Pronation Part VII – How to address pronation – casting

One last, but very important, thing to remember about orthotics: since pronation is important for shock absorption, orthotics should still allow for some pronation to help with shock absorption, but not so much that the foot is constantly thrown out of neutral alignment.

Pronation Part VI – How to Address Pronation I – Orthotics

When people pronate, they’re often told to strengthen the foot muscles to “build an arch” that sets the foot in a neutral position. However, this assumes that pronation is the same as flat feet, which it is NOT. If you haven’t already, check out our previous pronation posts to get up to speed!

Remember, the issue with pronation is not with the arch, but with forefoot varus when the ankle is in subtalar neutral and the ball of the foot coming down to the ground when weight bearing. Therefore, training the muscles to create an arch helps minimally, as someone with forefoot varus will still pronate when the ball of the foot comes down. Even if the foot muscles can build an arch approximating subtalar neutral and are trained, they cannot maintain it 24-7: muscles eventually fatigue, causing the foot to pronate and the arch to collapse again—when dynamic movement is incorporated, that arch is even more likely to be lost.

So what corrects for pronation? The answer is orthotics: custom insoles made to keep the foot in a subtalar neutral position. This is achieved by supporting both the arch and the ball of the foot, such that it no longer drops when weight bearing—something that cannot be compensated for with foot musculature OR an arch support alone (pronation is a structural issue).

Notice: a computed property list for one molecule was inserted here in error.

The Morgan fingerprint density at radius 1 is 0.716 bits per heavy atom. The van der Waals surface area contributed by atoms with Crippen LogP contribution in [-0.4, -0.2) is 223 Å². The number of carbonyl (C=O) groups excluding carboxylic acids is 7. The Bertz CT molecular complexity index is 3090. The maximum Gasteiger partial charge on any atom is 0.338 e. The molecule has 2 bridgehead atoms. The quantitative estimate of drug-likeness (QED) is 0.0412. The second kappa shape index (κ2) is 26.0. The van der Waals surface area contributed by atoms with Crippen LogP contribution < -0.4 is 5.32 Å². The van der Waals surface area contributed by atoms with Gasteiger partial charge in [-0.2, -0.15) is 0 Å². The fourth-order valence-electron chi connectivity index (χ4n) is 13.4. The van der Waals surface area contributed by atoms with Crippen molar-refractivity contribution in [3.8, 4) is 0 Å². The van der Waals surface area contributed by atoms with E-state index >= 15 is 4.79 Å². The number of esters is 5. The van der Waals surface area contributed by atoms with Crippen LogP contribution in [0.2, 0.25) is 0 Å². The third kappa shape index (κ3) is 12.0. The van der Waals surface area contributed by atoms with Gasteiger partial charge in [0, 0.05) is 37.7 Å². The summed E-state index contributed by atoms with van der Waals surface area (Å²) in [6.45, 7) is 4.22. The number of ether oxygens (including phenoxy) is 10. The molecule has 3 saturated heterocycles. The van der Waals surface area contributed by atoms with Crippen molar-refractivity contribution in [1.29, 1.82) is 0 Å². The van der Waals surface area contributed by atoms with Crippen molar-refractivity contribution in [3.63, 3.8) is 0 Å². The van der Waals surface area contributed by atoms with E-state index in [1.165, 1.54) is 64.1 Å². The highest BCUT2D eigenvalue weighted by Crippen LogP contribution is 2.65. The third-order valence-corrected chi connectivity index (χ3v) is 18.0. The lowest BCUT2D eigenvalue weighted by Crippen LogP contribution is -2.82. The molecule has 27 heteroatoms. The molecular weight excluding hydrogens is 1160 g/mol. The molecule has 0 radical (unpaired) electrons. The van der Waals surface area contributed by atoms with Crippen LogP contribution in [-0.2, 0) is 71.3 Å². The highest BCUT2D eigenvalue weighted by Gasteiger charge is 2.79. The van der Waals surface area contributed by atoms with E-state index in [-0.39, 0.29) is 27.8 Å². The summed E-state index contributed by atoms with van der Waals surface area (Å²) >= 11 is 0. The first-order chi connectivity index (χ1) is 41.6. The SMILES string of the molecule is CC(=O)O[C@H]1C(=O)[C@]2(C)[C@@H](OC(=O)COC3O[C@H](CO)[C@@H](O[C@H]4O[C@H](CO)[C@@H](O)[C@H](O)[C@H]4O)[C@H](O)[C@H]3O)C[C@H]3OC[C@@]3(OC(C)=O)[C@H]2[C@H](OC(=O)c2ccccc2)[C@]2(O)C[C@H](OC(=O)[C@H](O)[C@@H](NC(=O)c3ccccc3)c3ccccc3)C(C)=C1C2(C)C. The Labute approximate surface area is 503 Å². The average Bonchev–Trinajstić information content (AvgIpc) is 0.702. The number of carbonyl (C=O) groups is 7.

Many orthoses are actually just arch supports, but these don’t help much and may actually make the problem worse! Without support underneath the ball of the foot to maintain the forefoot varus position, pronation still occurs when weight bearing: the foot rolls over the arch support, which can further exacerbate one’s problems. Imagine shoving a rock underneath your foot and walking on it all day!

As seen in the photo, a pronated foot [1] still pronates on an orthotic that’s just arch support [2] because the ball of the foot is unsupported. However, with the properly made orthotics [3], the ball of the foot is supported so the foot no longer pronates and can maintain a subtalar neutral position. That said, there are some (rare) cases of calcaneal or midfoot instability (WITHOUT forefoot varus) that do benefit from arch supports alone. It all depends on the foot structure!

Pronation Part V – How Pronation Affects Low Extremity Movement II – Knee Flexion

Pronation 5_how pronation affects lower extremity movement_knee flexion

When the foot pronates and knee is rotated internally, any movement that requires flexion (bending) will occur at an oblique angle, as seen in the video above (the pronated foot is shown on the left, while the corrected foot is shown on the right). In other words, the knee does not move directly over the ankle, but rather off to the medial side (towards the midline of the body). Due to this oblique angle, people who pronate tend to excessively torque the knee—the degree of which depends on the degree of pronation. This puts additional strain on the anterior (front) and medial aspects of the knee, which may not be a significant issue when it comes to everyday activities such as walking, but it plays a huge factor in exercise and athletic performance.

Due to the additional torque on the knee caused by pronation, athletes in sports that involve explosive, rotational, and lateral movements—on top of rapid changes in direction—may be more prone to injuries. Since some individuals (particularly the young and/or fit crowd) may be able to compensate for their pronation, not necessarily everyone who pronates will experience symptoms of pain. However, regardless of injuries and/or pain, pronation can certainly affect athletic performance.